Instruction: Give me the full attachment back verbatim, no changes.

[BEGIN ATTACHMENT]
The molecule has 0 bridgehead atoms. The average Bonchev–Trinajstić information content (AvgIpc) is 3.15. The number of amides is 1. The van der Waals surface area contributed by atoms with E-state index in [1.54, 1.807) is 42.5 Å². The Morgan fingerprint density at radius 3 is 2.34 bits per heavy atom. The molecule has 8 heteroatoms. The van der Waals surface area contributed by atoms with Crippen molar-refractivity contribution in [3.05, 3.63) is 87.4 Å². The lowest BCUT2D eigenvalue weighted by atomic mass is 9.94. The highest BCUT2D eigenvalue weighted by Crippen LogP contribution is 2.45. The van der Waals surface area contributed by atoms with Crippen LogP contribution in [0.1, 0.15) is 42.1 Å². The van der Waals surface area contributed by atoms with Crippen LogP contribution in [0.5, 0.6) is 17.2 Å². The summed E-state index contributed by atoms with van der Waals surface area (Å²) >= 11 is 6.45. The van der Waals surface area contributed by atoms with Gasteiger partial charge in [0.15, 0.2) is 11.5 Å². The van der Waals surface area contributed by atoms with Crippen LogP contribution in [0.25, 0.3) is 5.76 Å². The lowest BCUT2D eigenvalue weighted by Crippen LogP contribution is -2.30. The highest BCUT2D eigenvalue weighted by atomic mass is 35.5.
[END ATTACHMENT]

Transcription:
The molecule has 0 bridgehead atoms. The average Bonchev–Trinajstić information content (AvgIpc) is 3.15. The number of amides is 1. The van der Waals surface area contributed by atoms with E-state index in [1.54, 1.807) is 42.5 Å². The Morgan fingerprint density at radius 3 is 2.34 bits per heavy atom. The molecule has 8 heteroatoms. The van der Waals surface area contributed by atoms with Crippen molar-refractivity contribution in [3.05, 3.63) is 87.4 Å². The lowest BCUT2D eigenvalue weighted by atomic mass is 9.94. The highest BCUT2D eigenvalue weighted by Crippen LogP contribution is 2.45. The van der Waals surface area contributed by atoms with Crippen LogP contribution in [0.1, 0.15) is 42.1 Å². The van der Waals surface area contributed by atoms with Crippen LogP contribution in [0.5, 0.6) is 17.2 Å². The summed E-state index contributed by atoms with van der Waals surface area (Å²) >= 11 is 6.45. The van der Waals surface area contributed by atoms with Gasteiger partial charge in [0.15, 0.2) is 11.5 Å². The van der Waals surface area contributed by atoms with Crippen LogP contribution in [0.25, 0.3) is 5.76 Å². The lowest BCUT2D eigenvalue weighted by Crippen LogP contribution is -2.30. The highest BCUT2D eigenvalue weighted by atomic mass is 35.5.